Empathy on the part of the therapist or analyst lies at the heart of the therapeutic or analytic process.  Along with providing a temenos, or safe and sacred environment for the therapy or analysis to unfold, the core responsibility of the therapist or analyst is to empathize with the patient or analysand as completely as possible. What does empathy mean in this context?  Let’s circumambulate the term in order to arrive at a more complete appreciation of the concept and the skill set.

According to the dictionary, empathy means: 1. The intellectual identification or vicarious experiencing of the feelings, thoughts or attitudes of another, and 2. The imaginative ascribing to an object, as a natural object or work of art, feelings or attitudes present in oneself.  (By means of empathy, a great painting becomes a mirror of the self.)  A therapist can resonate with a patient or tune into the patient’s conscious and unconscious feelings, thoughts or attitudes.  This would be skillful behavior on the part of the therapist.   A therapist can also project onto the patient, feelings, thoughts or attitudes that belong to the therapist, thereby turning the patient into a mirror of himself or herself.  This would be unskillful behavior on the part of the therapist, unhelpful to the therapeutic or analytic process, possibly creating real harm to the patient’s integrity.

Over 50 years ago, Carl Rogers developed what he called Client Centered Psychotherapy or Non-Directive Psychotherapy.  And, he was the pioneer in conducting psychotherapy research with his many associates and students while running the counseling center at the University of Chicago.  Empathy, unconditional positive regard, and congruence were the core concepts of his clinical approach.  He defined empathy in this way:  “To sense the client’s world as if it were your own, but without ever losing the ‘as if’ quality — this is empathy and this seem essential to therapy.”   He demonstrated repeatedly and in many different research investigations of both the process and outcome of psychotherapy that empathy is essential to good psychotherapy process and good psychotherapy outcomes.  His research findings about empathy have proven to be quite robust and powerful, repeatedly confirmed by other research investigators of different theoretical orientations and in a variety of other venues.  This is now a settled issue due in large part to the heroic efforts of Carl Rogers in the face of withering criticism from the psychoanalysts in the Chicago School of Psychoanalysis.  The followers of  Franz Alexander, who coined the term corrective emotional experience, would ridicule Carl Rogers’ approach as non-corrective therapy.  Subsequent psychotherapy research by other psychoanalytic research investigators, such as Lester Luborsky at the University of Pennsylvania, have demonstrated the accuracy of Rogers’ position on empathy and its power over a favorite of psychoanalytic thinking, accuracy of interpretation, on the outcome of psychotherapy for the patient or analysand.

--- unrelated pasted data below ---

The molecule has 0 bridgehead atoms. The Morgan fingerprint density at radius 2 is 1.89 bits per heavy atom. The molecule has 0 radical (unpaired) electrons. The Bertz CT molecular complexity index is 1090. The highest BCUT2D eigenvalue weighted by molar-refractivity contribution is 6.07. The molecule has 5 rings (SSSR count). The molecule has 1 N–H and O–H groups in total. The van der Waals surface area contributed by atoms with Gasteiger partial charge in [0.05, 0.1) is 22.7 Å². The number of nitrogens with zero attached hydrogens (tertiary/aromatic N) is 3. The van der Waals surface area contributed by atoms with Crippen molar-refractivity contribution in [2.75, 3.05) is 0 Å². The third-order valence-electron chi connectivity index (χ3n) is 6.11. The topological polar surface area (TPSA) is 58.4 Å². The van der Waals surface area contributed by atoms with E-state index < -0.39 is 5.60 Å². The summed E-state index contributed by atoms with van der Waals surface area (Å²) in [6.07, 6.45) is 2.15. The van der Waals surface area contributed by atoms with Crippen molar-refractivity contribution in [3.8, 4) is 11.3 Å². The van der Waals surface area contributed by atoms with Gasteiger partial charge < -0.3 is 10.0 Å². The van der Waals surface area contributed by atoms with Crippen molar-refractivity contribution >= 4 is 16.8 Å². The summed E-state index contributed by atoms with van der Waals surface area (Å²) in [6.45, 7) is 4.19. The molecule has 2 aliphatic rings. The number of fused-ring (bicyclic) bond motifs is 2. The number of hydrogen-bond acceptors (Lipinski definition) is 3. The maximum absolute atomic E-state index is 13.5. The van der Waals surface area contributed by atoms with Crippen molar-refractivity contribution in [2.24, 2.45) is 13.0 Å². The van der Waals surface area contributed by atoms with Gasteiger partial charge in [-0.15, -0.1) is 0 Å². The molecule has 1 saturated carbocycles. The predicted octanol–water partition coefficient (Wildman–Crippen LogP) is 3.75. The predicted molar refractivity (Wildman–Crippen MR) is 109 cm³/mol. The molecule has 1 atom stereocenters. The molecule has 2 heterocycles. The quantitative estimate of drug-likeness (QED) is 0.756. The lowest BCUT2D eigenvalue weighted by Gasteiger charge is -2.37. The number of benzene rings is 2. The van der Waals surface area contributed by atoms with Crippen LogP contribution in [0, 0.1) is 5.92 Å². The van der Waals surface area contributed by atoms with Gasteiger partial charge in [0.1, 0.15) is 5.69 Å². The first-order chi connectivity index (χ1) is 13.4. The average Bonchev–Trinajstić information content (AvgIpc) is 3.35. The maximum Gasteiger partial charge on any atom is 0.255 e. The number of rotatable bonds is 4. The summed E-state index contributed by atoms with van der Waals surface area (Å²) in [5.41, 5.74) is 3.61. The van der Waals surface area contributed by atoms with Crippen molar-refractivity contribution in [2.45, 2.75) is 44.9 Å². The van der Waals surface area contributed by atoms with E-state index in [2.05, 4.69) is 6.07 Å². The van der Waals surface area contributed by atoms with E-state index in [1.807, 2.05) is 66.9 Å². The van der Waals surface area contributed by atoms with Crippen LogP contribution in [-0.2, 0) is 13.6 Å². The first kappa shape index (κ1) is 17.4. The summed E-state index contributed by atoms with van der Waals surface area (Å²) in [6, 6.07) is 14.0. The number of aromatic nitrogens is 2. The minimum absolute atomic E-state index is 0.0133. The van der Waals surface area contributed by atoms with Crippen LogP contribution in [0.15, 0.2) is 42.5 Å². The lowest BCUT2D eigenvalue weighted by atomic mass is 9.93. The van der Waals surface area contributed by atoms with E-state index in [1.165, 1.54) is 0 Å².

It is an odd coincidence that Heinz Kohut, who was at the University of Chicago overlapping with Carl Rogers, placed empathy at the center of his approach to psychoanalysis, which he came to call Self Psychology.  Kohut divided empathy into two parts:  Abstract empathy and operational empathy.  Here is a simple analogy:  Abstract empathy is to introspection as learning about another is to learning about oneself.  Abstract empathy and introspection, according to Kohut, are the means by which psychoanalysis collects its data about human psychological functioning.  Operational empathy, on the other hand, “is the capacity to think and feel oneself into the inner life of another person.”  Kohut ventured into territory that Freud and most of his followers side stepped, such as working with persons suffering from narcissistic problems and personality disorders.  Mario Jacoby, one of my Jungian analysts in Zurich, spent much of his career building bridges between Kohut and Jung, which you may read about in his excellent and very accessible books:  The Analytic Encounter:  Transference and Human Relationship and  Individuation and Narcissism:  The Psychology of Self in Jung and Kohut.

Here is another odd twist of personal experience.  During my training in Zurich,  my two training analysts were Frau Aniela Jaffé, whom I would see in analysis on Wednesday afternoons at 4 pm and Mario Jacoby whom I would visit on Saturday mornings at 9 am.  Frau Jaffé and I worked in depth on my dreams and other products of my unconscious and the interaction between us.  Mario Jacoby and I focussed exclusively on our personal and analytical relationship, the transference and countertransference in other words.  I felt that Frau Jaffé empathized with me in a deep and complete way, but that Mario Jacoby missed the mark consistently.  He tried very hard, but he seemed unable to really get me, or Grok me, as Robert Heinlein would put it.  For that reason, among others, I will turn my attention in the next blog entry  to Jung’s position on the transference and countertransference and the interaction between the analyst and analysand, which as Frau Jaffé practiced it provided me with the most resonance from an analyst I have ever experienced.

Dr. Seth Isaiah Rubin, Ph.D.